Donald Trump has become the first sitting US president to set foot in North Korea, after meeting Kim Jong-un in the area between the two Koreas.After posing for handshakes, Mr Trump met the North Korean leader for over an hour in the heavily fortified demilitarised zone (DMZ).
The two men agreed to set up teams to resume stalled nuclear talks. Their last summit broke down in February with no progress on denuclearisation in North Korea.In their third face-to-face encounter in just over a year, the two leaders met at the tense area that has divided the peninsula since hostilities in the Korea War ended in 1953.
Numerous previous US presidents have visited the armistice line, largely in a show of US support for the South. But Mr Trump changed the optics of the visit, eschewing binoculars and a bomber jacket for a business suit.
Negotiations between North Korea and the US have stalled after their second summit in early 2019 collapsed. Here’s an overview of a saga that has at times threatened nuclear war.
Why did North Korea develop nuclear weapons?
The Korean peninsula was divided after World War Two and the North developed an authoritarian form of government. Isolated globally, it saw nuclear weapons as its only deterrent against a world it believed was seeking to destroy it.
Could it carry out a nuclear attack?
Probably. North Korea has carried out six nuclear tests.
It claims, though this remains unverified, to have developed a nuclear bomb small enough to go on a long-range missile.
It also has a ballistic missile experts believe could reach the US.
How did talks begin?
After months of escalating mutual threats, in January 2018 Mr Kim said he was “open to dialogue”.
Mr Trump accepted, ignoring past pre-talk conditions that North Korea denuclearise first.
On 12 June 2018, Mr Trump became the first sitting president to meet a North Korean leader.
The two signed an agreement committing to the “complete denuclearisation of the Korean peninsula” but with no detail on what that meant.
Back to stalemate?
Since then though, there has been little progress. The US wants North Korea to unilaterally give up its nuclear weapons while Pyongyang wants a step-by-step approach to ease the crippling sanctions regime.
On 28 February 2019, the two met for second summit in Hanoi but talks broke down over North Korea demanding sanctions relief.
Both sides say they remain open to future talks but there’s no new summit scheduled.
Meanwhile, Kim Jong-un has also had meetings with Russian President Vladimir Putin and carried out new weapons tests widely seen as an attempt to increase pressure on the US.
In a meeting apparently arranged after Mr Trump invited Mr Kim on Twitter on Saturday, they shook hands across the demarcation line before Mr Trump briefly crossed into North Korean territory, a symbolic milestone.
“Good to see you again. I never expected to meet you at this place,” a smiley Mr Kim told Mr Trump through an interpreter in an encounter broadcast live on international television.
“Big moment… Tremendous progress,” Mr Trump said.
Mr Kim, looking relaxed, then crossed into South Korea, and alongside Mr Trump said: “I believe this is an expression of his willingness to eliminate all the unfortunate past and open a new future.”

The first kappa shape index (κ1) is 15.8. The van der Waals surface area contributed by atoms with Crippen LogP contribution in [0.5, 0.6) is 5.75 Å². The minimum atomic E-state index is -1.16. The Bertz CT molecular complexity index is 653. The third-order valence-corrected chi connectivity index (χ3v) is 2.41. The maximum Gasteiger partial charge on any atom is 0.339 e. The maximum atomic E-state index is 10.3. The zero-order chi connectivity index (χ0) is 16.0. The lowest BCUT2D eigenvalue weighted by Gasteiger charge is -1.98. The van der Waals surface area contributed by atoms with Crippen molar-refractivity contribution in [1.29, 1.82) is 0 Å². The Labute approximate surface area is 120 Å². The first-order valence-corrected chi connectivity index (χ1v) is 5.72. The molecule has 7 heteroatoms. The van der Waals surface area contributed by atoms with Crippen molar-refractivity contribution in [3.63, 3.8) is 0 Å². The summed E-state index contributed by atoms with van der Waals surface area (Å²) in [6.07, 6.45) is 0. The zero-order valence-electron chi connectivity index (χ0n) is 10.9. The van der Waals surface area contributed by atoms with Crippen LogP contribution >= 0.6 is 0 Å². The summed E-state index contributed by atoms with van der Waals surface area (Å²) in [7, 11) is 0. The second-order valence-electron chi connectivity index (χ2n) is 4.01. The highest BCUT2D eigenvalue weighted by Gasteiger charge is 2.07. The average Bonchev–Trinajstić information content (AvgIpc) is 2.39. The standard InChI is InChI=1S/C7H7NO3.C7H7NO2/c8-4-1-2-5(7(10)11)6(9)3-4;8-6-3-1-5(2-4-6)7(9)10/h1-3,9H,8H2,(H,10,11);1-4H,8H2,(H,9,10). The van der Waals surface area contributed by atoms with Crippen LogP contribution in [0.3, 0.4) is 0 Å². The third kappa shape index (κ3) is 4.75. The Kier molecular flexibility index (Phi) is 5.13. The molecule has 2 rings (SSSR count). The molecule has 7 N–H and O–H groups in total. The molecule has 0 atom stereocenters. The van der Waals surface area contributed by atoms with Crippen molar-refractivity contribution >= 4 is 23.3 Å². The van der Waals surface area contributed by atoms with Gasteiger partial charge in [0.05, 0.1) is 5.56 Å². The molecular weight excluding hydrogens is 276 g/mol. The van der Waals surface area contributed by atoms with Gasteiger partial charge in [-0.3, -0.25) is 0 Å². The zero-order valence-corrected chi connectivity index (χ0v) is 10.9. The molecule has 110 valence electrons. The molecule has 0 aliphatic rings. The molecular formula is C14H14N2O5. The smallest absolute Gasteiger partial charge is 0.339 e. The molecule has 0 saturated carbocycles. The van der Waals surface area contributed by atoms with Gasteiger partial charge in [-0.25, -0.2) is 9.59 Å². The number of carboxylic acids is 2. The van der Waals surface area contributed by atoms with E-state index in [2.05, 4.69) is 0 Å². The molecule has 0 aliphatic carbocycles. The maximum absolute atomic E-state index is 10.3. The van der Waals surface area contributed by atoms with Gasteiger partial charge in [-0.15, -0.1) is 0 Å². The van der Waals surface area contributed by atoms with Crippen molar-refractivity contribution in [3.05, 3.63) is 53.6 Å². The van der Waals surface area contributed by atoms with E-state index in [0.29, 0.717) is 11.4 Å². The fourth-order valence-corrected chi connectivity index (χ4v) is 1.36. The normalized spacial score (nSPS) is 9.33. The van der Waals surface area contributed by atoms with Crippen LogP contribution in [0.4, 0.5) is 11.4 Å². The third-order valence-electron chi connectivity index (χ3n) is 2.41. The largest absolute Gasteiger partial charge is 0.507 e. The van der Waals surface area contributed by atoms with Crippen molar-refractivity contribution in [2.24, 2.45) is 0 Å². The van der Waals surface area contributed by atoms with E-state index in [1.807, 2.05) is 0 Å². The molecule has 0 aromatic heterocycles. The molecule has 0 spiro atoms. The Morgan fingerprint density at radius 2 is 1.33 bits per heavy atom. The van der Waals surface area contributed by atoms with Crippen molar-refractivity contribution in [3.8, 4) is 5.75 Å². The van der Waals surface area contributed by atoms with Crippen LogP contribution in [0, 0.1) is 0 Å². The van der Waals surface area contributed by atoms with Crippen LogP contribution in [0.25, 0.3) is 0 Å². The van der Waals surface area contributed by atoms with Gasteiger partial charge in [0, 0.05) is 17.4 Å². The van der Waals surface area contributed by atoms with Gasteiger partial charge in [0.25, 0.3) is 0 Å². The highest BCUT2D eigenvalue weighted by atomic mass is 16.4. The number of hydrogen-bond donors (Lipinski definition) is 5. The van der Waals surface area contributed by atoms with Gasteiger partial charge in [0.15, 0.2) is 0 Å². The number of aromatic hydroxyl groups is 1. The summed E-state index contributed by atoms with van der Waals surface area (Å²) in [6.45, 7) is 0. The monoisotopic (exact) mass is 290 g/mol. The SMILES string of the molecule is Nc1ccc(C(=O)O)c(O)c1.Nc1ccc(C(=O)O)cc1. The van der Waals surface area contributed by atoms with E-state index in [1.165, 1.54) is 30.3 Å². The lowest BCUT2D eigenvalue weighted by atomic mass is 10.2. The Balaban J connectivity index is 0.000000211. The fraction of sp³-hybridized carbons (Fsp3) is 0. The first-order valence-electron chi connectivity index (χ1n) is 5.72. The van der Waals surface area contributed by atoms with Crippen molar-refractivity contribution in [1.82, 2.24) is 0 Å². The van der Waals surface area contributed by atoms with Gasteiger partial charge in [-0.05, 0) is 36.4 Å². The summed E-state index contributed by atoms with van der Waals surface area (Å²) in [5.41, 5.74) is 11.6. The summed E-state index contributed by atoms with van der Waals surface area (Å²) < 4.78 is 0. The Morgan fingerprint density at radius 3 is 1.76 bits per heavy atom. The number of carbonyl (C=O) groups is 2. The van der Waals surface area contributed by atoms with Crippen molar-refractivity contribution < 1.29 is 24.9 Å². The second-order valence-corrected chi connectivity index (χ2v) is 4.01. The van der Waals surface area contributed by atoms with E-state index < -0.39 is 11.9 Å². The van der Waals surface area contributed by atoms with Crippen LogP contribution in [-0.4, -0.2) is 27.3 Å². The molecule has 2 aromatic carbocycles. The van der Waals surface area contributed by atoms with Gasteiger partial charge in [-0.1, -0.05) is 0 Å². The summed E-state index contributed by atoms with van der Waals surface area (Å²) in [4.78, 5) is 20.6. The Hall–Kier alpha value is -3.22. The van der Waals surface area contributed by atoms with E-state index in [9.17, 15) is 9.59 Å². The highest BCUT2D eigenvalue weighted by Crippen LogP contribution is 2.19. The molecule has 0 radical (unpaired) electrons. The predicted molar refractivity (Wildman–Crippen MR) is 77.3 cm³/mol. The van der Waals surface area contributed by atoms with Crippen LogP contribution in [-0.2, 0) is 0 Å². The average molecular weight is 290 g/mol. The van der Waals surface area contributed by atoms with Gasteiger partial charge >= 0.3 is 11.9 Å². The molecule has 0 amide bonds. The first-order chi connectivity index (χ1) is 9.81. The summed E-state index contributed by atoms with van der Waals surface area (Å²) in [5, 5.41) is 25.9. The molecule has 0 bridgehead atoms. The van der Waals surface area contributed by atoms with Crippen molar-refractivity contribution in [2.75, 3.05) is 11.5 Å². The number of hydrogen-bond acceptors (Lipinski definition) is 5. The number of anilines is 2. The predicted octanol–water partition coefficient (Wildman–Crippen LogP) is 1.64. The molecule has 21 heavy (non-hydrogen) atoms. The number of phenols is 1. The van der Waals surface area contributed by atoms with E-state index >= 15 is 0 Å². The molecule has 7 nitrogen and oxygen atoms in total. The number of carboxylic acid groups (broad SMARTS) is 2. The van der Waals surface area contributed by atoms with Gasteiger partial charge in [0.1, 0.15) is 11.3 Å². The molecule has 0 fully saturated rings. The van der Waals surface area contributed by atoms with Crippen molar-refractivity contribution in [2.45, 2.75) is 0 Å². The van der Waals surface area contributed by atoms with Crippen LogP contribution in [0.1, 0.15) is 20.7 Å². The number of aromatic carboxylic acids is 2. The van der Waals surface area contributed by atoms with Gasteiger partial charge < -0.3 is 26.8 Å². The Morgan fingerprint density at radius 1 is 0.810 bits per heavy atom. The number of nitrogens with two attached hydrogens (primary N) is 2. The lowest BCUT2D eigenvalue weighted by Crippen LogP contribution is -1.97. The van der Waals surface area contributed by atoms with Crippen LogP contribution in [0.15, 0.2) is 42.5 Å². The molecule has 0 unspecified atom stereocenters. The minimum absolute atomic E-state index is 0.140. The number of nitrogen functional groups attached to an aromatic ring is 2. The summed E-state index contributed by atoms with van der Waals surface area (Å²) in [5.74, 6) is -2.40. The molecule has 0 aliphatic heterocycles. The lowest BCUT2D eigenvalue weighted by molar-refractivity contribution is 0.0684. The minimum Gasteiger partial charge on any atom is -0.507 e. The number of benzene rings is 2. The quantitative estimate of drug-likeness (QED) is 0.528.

They both walked to a building known as the Freedom House on the South Korean side, where they had private talks.
Speaking alongside Mr Trump in a rare statement to the press, Mr Kim said this was a symbol of their “excellent” relationship.
Calling their friendship “particularly great”, Mr Trump said it was a “great day for the world” and that he was “proud to step over the line” between the Koreas. He later said he had invited Mr Kim to visit the US.
Can it lead to something?
We were told to expect a two-minute handshake and a short meeting, but the two leaders were in there for just over an hour. Donald Trump has made history here. Kim Jong-un has come all the way from Pyongyang to meet him
This is extraordinary and is being billed as historic. But despite the personal chemistry between Mr Trump and Mr Kim, it does not mean they are any closer to nailing down the details of a deal.
Mr Trump told Mr Kim: “I’ll invite you to the White House right now.” Then came a reciprocal invitation from Mr Kim: “When the time is right, I’d like you to come to Pyongyang.”
These invitations allow people to see something is happening between these two leaders. However, unless the details of a deal are decided upon, who knows where we will be a year or two from now.
How are US-North Korea relations?
Negotiations with North Korea to try to convince it to abandon its controversial nuclear programme, reached a peak last year when Mr Trump and Mr Kim had a historic meeting in Singapore.
They both committed to the “complete denuclearisation” of the Korean peninsula, but without clarifying what that meant.
Media captionDonald Trump and Kim Jong-un: From enemies to frenemies
It was hoped their second meeting, in Hanoi in February, would make some concrete agreement about North Korea handing over its nuclear programme in exchange for some of the tight sanctions against it being lifted.
What to make of the Hanoi summit collapse?
Five things to know about the Korean truce zone
But those talks ended with no deal, as they failed to agree on the pace at which sanctions should be eased. Since then the negotiations have stalled, though Mr Kim and Mr Trump have exchanged letters recently.